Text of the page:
“This has blurred the distinction between writer and artist” Peter Krause on new digital comic Insufferable and Thrillbent.com
Back in September we spoke to artist Peter Krause about his iPad artwork as well as his work on the brilliant Irredeemable from BOOM! Studios. Since then, he has unveiled a fantastic new digital project, Insufferable, which he launched alongside Irredeemable writer Mark Waid via their new website Thrillbent. Telling the story of an aged super-hero and his problematic former sidekick, Insufferable is released weekly via the Thrillbent website, and feature a fantastic mix of gritty superhero story-telling mixed with brilliant and innovative artwork and interactive transitions. We wanted to find out more about how Peter went about putting his story together and just what was involved in this new venture.
The main difference between Insufferable and a traditional comic is the landscape orientation, how much of a challenge was it to break out of the standard grids – are your grids designed primarily for web or for tablets?
PK: Well, hopefully the grids will work for both. Obviously, our format is influenced by the tablet in a landscape format. I quickly found out that I had to be more exact in my borders. I started out thinking more about a possible print edition of Insufferable and was just using a rough, half-page estimation for each screen of the story. Mark Waid very nicely asked me if I could be more consistent. As I’m drawing all of the story digitally -using a Wacom Cintiq and Photoshop – I created a half-page/screen sized template that probably made all of our tech personnel very happy.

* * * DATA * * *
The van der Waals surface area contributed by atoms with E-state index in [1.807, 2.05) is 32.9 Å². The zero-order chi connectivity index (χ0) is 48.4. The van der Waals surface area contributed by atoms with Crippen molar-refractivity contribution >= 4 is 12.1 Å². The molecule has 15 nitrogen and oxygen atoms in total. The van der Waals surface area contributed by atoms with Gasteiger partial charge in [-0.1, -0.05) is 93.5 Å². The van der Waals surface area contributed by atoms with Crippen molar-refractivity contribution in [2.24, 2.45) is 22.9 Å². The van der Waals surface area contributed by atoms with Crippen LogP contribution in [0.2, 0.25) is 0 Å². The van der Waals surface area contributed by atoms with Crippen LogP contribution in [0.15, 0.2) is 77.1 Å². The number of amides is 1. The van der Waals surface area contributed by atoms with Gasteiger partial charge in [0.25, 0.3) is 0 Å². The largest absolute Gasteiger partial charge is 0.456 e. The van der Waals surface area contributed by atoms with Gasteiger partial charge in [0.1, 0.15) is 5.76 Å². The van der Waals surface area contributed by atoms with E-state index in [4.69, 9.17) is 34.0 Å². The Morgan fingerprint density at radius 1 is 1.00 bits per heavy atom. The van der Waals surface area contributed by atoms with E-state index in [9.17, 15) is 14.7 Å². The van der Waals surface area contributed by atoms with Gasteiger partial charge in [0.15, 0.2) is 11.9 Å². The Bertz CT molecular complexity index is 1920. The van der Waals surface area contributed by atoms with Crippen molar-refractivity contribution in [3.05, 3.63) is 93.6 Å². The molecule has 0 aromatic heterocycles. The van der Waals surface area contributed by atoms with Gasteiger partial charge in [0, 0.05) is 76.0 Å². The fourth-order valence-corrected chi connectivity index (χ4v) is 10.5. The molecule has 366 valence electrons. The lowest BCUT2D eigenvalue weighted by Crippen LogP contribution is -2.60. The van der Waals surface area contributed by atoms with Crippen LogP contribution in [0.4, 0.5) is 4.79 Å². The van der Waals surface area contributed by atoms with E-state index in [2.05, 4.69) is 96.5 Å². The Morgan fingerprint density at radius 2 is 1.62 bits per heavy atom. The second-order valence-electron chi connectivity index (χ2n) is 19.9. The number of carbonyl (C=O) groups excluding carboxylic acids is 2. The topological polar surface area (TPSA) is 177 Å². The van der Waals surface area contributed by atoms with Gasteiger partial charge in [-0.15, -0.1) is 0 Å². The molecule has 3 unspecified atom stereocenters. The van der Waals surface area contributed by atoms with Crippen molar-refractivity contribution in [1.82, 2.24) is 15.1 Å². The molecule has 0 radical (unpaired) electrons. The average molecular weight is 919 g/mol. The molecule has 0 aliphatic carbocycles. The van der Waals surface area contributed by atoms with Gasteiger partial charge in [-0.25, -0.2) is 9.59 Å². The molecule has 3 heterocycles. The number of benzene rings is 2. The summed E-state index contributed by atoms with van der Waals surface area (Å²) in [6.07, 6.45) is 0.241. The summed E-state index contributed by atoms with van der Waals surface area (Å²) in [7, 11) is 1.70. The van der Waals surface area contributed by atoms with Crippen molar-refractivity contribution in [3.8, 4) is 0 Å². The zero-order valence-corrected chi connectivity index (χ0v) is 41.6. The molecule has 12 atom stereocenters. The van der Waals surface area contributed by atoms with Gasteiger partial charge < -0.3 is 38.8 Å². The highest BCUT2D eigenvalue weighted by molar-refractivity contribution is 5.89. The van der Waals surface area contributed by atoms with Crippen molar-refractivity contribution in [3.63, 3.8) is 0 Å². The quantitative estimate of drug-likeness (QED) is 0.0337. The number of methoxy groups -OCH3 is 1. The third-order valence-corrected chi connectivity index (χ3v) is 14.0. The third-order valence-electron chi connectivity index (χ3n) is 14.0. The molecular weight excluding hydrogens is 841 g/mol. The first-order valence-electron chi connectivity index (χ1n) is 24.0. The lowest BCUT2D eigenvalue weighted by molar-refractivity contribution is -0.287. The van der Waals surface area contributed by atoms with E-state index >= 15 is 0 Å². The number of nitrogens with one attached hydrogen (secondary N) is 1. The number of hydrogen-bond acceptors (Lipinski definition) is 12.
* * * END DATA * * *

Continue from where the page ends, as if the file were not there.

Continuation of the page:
Has working on this digitally changed your work process and how you approach a script? Does the new format allow you greater freedom in terms of composition?
PK: As I mentioned in the first question, the biggest change in my work process was going strictly digital. Up through my work on BOOM! Studios Irredeemable, I was working traditionally, with pen, ink and paper. Between the time I left that book and when Mark and I started Insufferable, I took some time to get used to drawing without ever touching a piece of paper. I’ll put a plug in here for Freddie E. Williams’ book The DC Comics Guide to Digitally Drawing Comics, which was incredibly helpful.
Truthfully, I don’t miss vertical splash pages. And I really don’t miss double-paged spreads. I’m not really an “in-your-face” kind of comic book artist – I’ve always felt more comfortable telling a story within a paneled framework. There are times when I look at Mark’s script and wonder how we are going to get that all in what is essentially one-half of a comic book page, but we have managed so far.
How involved in planning the user experience was Mark as a writer and did you tweak elements of the story to better accommodate specific transitions or maximise the new landscape format?